What do the Mormon Tabernacle Choir and Cannibal Corpse have in common? I love them both.
Members of the Church of Jesus Christ of Latter-day Saints, Mormons, tend to have popular stereotypes: they all have nine kids in their family, they all go on missions and they all eat funeral potatoes.
However, my personal lifestyle has broken several of those stereotypes. I am an avid metal fan and I am a Mormon.
Since I was 13, I have been drawn to heavy metal and its hundreds of subgenres. I love the passion, aggression, art and freedom associated with it.
From an outside perspective, I seem like a walking contradiction. My musical lifestyle contrasts with my religious ideologies, seemingly heretical or damnable.
I grew up in a religious family where individuality and a lust for life were priorities. After I launched myself into the perpetual mosh pit that is metal, I felt at home. However, that feeling was tried and tested throughout my youth.
When I was a teenager, I would hear the whispers of peers and their parents as I would attend youth events wearing band shirts that carried a disruptive and aggressive message.
I recall not being invited to join certain out-of-church activities with the kids my age because I listened to “music that would drive the Spirit of God away.”
As I entered high school, I found it difficult to make friends with other students in LDS seminary classes. They would talk about new church artists they were discovering, and I would interject with a thought about Slipknot.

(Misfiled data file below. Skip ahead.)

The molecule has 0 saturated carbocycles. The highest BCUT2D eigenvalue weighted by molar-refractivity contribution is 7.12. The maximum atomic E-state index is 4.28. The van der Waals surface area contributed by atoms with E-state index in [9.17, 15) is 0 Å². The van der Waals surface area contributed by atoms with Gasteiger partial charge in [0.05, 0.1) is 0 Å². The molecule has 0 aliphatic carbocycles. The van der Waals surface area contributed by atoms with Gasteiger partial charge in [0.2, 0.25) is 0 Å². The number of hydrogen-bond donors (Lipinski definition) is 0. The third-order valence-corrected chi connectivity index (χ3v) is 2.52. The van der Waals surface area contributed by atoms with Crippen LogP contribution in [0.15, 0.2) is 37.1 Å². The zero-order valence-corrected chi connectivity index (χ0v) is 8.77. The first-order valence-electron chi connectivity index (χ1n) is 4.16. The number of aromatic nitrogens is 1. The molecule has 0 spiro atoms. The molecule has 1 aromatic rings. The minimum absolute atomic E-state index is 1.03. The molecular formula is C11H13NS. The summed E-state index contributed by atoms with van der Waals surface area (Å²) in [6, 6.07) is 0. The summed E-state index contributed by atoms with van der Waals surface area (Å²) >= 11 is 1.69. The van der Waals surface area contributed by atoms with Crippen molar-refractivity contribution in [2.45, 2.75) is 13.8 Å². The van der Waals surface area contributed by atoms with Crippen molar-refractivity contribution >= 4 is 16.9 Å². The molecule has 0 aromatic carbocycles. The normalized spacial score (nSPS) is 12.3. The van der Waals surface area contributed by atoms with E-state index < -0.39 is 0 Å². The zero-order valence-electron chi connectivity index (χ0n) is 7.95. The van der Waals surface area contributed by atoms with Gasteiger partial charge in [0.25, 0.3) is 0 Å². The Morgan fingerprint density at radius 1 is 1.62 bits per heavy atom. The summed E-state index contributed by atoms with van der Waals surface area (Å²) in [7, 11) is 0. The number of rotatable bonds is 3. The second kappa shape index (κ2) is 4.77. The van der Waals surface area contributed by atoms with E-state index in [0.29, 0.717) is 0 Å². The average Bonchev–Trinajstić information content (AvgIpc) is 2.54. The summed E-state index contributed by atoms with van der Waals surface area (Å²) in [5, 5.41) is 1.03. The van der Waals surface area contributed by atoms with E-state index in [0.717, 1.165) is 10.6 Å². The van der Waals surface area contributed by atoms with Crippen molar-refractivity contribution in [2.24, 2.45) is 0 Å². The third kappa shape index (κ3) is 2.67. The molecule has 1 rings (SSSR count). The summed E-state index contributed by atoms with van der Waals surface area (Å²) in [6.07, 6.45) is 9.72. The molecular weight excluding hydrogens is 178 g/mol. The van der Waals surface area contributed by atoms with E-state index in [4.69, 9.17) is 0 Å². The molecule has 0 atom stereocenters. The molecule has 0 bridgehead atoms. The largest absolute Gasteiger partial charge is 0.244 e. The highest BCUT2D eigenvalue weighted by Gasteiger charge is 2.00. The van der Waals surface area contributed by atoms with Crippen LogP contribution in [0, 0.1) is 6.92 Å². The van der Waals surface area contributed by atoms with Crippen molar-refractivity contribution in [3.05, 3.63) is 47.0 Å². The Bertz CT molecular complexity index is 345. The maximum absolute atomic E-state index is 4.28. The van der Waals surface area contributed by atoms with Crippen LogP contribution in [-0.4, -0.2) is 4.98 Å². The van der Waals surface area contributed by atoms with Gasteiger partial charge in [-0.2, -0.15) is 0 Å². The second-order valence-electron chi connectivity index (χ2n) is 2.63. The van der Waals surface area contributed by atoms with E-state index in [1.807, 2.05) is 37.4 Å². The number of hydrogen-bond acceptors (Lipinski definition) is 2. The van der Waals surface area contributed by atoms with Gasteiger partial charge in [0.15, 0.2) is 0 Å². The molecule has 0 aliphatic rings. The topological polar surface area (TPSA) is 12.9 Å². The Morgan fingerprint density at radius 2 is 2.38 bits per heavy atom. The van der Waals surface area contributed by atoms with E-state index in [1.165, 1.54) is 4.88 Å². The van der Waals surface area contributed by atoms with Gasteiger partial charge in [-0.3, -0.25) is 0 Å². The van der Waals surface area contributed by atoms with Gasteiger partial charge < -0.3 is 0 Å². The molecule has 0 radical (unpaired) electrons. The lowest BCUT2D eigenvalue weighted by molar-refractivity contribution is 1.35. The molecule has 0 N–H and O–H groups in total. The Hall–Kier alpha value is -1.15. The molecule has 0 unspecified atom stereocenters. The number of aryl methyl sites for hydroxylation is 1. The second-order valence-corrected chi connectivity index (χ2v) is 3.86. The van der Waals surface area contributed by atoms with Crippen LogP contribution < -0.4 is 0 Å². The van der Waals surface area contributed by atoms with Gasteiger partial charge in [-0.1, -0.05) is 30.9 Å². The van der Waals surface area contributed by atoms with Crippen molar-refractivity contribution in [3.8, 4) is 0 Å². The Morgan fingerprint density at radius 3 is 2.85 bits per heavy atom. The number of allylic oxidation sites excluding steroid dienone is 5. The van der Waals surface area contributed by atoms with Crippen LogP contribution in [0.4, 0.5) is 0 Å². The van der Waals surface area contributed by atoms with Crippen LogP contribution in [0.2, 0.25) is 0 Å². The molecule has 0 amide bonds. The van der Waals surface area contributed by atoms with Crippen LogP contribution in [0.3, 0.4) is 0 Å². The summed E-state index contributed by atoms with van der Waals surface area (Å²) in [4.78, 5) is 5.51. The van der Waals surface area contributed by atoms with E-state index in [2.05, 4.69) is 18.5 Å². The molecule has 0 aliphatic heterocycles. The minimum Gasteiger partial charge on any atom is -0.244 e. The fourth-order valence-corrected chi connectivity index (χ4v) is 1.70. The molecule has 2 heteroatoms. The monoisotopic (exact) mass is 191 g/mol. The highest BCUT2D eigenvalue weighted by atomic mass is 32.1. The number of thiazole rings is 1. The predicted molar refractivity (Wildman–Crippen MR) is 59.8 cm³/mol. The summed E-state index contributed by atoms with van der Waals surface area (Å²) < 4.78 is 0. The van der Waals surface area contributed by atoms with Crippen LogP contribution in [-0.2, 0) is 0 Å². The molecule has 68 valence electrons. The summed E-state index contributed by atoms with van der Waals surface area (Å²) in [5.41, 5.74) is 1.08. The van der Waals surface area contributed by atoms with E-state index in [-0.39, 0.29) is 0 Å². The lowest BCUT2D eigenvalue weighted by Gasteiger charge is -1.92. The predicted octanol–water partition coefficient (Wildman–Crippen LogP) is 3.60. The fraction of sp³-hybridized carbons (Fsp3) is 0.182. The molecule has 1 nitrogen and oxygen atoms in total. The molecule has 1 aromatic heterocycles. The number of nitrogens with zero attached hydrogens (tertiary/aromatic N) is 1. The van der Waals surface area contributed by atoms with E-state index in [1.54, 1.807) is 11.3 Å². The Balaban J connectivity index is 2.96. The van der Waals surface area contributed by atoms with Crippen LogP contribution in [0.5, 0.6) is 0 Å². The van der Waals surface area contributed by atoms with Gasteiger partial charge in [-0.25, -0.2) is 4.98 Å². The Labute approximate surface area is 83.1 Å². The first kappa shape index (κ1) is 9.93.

While sitting in church, the kids my age would discuss P!nk, Coldplay or other radio friendlies, and I would attempt to carry on the conversation by talking about As I Lay Dying’s newest album.
I felt as though what I enjoyed in life stood in the way of me fitting in and being a faithful Mormon. Instead of resenting those around me or the church itself, I instead further embraced my musical lifestyle and decided to pave my own path.
Being a metalhead changed from the cross I bear to the badge I wear. It’s what made me different from anyone else around me. My parents saw my desire to be different and taught me, “If you don’t want to fit in, then you better stand out.”
I embodied the life of both a metalhead and active church member and found an infinite number of ways to combine teachings from both.
I was taught by The Holy Bible and The Book of Mormon to be proud of who I am and to stand up for what I believe in. Bands like Lamb of God, Unearth and Killswitch Engage carried the same messages in their music.
I was taught in church about the parable of The Good Samaritan and that we should always help each other when in times of need. While moshing at a Children of Bodom concert, I helped a man who had fallen down out of concern for his safety.
I was taught about the importance of serving your fellow man and letting them serve you. After I had fake blood spit all over me while watching the band Behemoth, my heart softened as several strangers approached me in genuine concern and asked if I needed medical attention.
Although certain metal bands have anti-religious messages, I have found my faith strengthened. My appreciation for metal increases as I go to church and my church experience improves as I listen to metal.
It’s common for me to talk about concert experiences in my church meetings. I often attend church events wearing death metal band shirts. I’ve even gone so far as to teach a church lesson relating spiritual strength to the history of grindcore.
My experiences in church buildings and my experiences in mosh pits have taught me one vital lesson: love the life that you lead. I am a metalhead. I am a Mormon. I am proud to be both.